FOCUS ON FAMILY; Survey finds youths putting more emphasis on strong connections

August 31, 2001 | By Mitch Mitchell

Having strong family relationships ranked higher than money and fame in what teen-agers believe make a successful person, according to results of a national youth survey released this month.

The results of the State of Our Nation Youth Survey indicate that this generation of teen-agers may have views that more closely resemble those of their great-grandparents of the GI Generation than those of their baby boomer parents.

Neil Howe, author of several books on generational trends, said this crop of students resembles people in the GI Generation, those born between 1901 and 1924, and is marked in its departure from the Generation Xers who graduated from high school a decade ago.

“The Gen-Xers were a product of people valuing kids a lot less,” Howe said. “They were left alone a lot. It was a time when having children was not very popular. It was also a time when the family fell apart, and the schools received little attention.”

Many Generation X adults are independent, creative and entrepreneurial, despite the environment that surrounded their upbringing, Howe said. This new generation will pay more attention to social and civic institutions, he predicted.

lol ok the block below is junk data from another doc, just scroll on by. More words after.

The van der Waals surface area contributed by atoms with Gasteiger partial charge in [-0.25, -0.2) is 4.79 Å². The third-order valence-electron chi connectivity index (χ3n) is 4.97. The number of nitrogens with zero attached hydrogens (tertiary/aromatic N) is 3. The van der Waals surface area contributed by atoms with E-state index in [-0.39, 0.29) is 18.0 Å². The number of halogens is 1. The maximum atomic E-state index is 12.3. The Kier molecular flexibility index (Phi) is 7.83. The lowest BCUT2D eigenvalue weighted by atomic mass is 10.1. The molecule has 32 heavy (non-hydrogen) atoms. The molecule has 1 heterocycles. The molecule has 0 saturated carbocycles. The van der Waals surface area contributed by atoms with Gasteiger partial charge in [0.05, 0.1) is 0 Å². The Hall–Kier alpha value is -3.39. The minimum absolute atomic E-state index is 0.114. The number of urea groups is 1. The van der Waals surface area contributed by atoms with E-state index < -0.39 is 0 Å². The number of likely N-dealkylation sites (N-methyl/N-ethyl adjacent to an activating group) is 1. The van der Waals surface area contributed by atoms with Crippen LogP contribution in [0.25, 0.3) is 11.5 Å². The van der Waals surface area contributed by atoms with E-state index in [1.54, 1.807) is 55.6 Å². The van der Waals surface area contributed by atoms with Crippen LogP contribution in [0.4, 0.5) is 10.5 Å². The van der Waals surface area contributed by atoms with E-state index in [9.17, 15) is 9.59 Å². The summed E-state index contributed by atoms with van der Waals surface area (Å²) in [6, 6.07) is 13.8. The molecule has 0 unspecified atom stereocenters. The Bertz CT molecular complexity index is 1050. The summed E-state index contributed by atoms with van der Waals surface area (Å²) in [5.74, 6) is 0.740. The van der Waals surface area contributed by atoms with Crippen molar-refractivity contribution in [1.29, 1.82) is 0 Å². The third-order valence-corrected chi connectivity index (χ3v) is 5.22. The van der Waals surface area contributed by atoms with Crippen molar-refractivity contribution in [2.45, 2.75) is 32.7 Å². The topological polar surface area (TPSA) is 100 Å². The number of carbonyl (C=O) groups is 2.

Society’s attitude toward children changed in the 1980s, when the big issue was not contraception but fertility, Howe said. Many books emerged about child abuse. The consumption of drugs and alcohol declined after peaking in the 1970s. Public policy initiatives became children-focused and in 1988, Americans elected George Bush, the current president’s father and the first in a series of education presidents, he said.

Every generation represents a correction, Howe said. Baby boomers raised this generation to be better behaved than they were and to be team players. Baby boomers were skeptical of big institutions and optimistic about the power of the individual. The GI Generation, which built the interstate highway system, tract housing and the modern American middle class, were conformists, and the baby boomers were the antidote, Howe said.

“These kids have a different location in history,” he said. “What’s interesting is their attitudes toward their parents. This generation agrees with their parents’ values, but say their parents don’t always behave in accordance with their values. They intend to follow through.”

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